Upcoming Events View All
20
ITEST Webinar - A Post-Roe World

Saturday, 08/20/2022 at 9:00 AM - 11:00 AM

20
Criminal Justice Ministry Trivia Night

Saturday, 08/20/2022 at 6:00 PM - 10:00 PM

22
St. Patrick's (Old Rock Church) Picnic

Monday, 08/22/2022 at 11:00 AM - 6:00 PM

27
Mother of Good Counsel Home Annual Trivia Night

Saturday, 08/27/2022 at 6:00 PM

9
Catholic Engaged Encounter

Friday, 09/09/2022 at 7:15 PM -
Sunday, 09/11/2022 at 5:00 PM

19
5
Trivia Night

Saturday, 11/05/2022 at 6:00 PM

8
Nov 8 FFE Eco-Speaker

Tuesday, 11/08/2022 at 6:30 PM

SERVE THE LORD WITH GLADNESS | We are shoulder the burden, not for our sake but for the sake of others

Following the examples of Jesus and St. Timothy, we can undertake disciplines of the spiritual life specifically to benefit others

Dear brothers and sisters in Christ,

It’s helpful — and challenging! — to reflect on the case of Timothy from the early Church.

In Acts 15, we’re told that the apostles met for what was, in effect, the first Church Council. After prayer and conversation, the “Council of Jerusalem,” led by the Holy Spirit, reached the conclusion that Gentiles didn’t have to be circumcised in order to become Christians.

But then, immediately afterwards, in Acts 16, we’re told that Timothy was circumcised in order to convey this message to the communities. How does that make sense?

Actually, it makes perfect sense. St. Paul knew that it had to be clear to everyone that Timothy wasn’t invested in the message because he gained something from it. What he did was solely for the good of others.

If you think about it, this was a very Christ-like feature of Timothy’s ministry. Jesus bore the cost of our salvation in His flesh. He didn’t benefit from that; we did. Timothy paid a price, in his flesh, to make his proclamation of the Good News more effective for others. He didn’t benefit from it; they did.

That raises a good question for us: Are we willing to do the same?

On Ash Wednesday and Good Friday, we fast and abstain from meat. On all the Fridays of Lent, we abstain from meat. On every Friday of the year, we’re called to perform some kind of penance. But we tend to think of those spiritual practices as a kind of self-help program. And on one level that’s fine — we all need improvement in our lives!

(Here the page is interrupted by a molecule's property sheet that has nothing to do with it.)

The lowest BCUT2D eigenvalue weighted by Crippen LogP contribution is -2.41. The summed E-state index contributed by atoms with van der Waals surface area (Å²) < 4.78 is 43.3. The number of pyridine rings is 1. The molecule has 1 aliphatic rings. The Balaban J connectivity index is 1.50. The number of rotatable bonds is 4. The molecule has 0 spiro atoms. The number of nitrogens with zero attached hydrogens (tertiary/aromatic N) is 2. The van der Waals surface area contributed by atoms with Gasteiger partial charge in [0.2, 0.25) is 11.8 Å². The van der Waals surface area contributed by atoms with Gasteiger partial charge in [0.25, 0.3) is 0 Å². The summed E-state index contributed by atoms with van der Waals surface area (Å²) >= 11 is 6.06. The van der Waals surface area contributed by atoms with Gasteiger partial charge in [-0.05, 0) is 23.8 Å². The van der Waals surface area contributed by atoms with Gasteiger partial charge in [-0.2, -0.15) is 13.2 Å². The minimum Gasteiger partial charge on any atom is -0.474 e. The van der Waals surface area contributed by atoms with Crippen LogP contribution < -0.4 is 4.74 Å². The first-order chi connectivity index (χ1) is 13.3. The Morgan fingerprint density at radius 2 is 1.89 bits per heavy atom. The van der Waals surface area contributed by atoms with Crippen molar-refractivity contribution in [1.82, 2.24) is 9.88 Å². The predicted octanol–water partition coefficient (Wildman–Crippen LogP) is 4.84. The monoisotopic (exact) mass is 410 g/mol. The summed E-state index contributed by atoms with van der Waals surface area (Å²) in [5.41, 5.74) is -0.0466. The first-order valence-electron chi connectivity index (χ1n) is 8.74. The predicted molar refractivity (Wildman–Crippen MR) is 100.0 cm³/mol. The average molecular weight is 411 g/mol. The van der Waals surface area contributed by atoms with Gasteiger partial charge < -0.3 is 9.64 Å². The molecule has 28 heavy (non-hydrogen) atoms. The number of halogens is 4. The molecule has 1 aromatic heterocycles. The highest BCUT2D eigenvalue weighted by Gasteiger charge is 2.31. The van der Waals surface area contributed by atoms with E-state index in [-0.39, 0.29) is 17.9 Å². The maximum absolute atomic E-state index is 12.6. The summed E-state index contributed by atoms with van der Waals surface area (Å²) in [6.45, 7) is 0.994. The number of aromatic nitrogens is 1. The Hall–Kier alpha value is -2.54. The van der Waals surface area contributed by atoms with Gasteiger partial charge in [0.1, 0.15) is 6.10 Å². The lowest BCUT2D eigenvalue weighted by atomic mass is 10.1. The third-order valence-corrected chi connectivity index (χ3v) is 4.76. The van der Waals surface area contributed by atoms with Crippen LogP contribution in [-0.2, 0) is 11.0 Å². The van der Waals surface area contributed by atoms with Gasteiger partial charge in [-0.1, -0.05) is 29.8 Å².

But what if we shifted our perspective: What if we followed the example of Timothy — and, ultimately, the example of Jesus — and undertook the disciplines of the spiritual life specifically for the benefit of others?

For example, we might fast or abstain on Fridays — not for our own discipline and benefit, but for the sake of those who hunger or those who serve the hungry. We might take up an hour of adoration at our church — not for our own benefit, but for the sake of a loved one who has fallen away from the faith. We might turn to prayer rather than music when we get into our car, or read the Bible for 30 minutes instead of watching the news at night — not because it will make us a better person (which it will!), but because the world needs to be in deeper touch with God.

Brothers and sisters, as followers of Jesus Christ, we have the opportunity to take some of the world’s pain upon ourselves, to bear that pain in our lives the way Timothy did, the way Jesus did. We can help shoulder the burden, not for our sake but for the sake of others.

So, among the many hurts in the world today, what has the attention of your heart in a particular way? And what’s some discipline that you can undertake, and make a regular part of your life, to lift that issue up to the Lord?

From the Archive Module

SERVE THE LORD WITH GLADNESS We are shoulder the burden not for our sake but for the sake of others 7570

Must Watch Videos

Now Playing

    View More Videos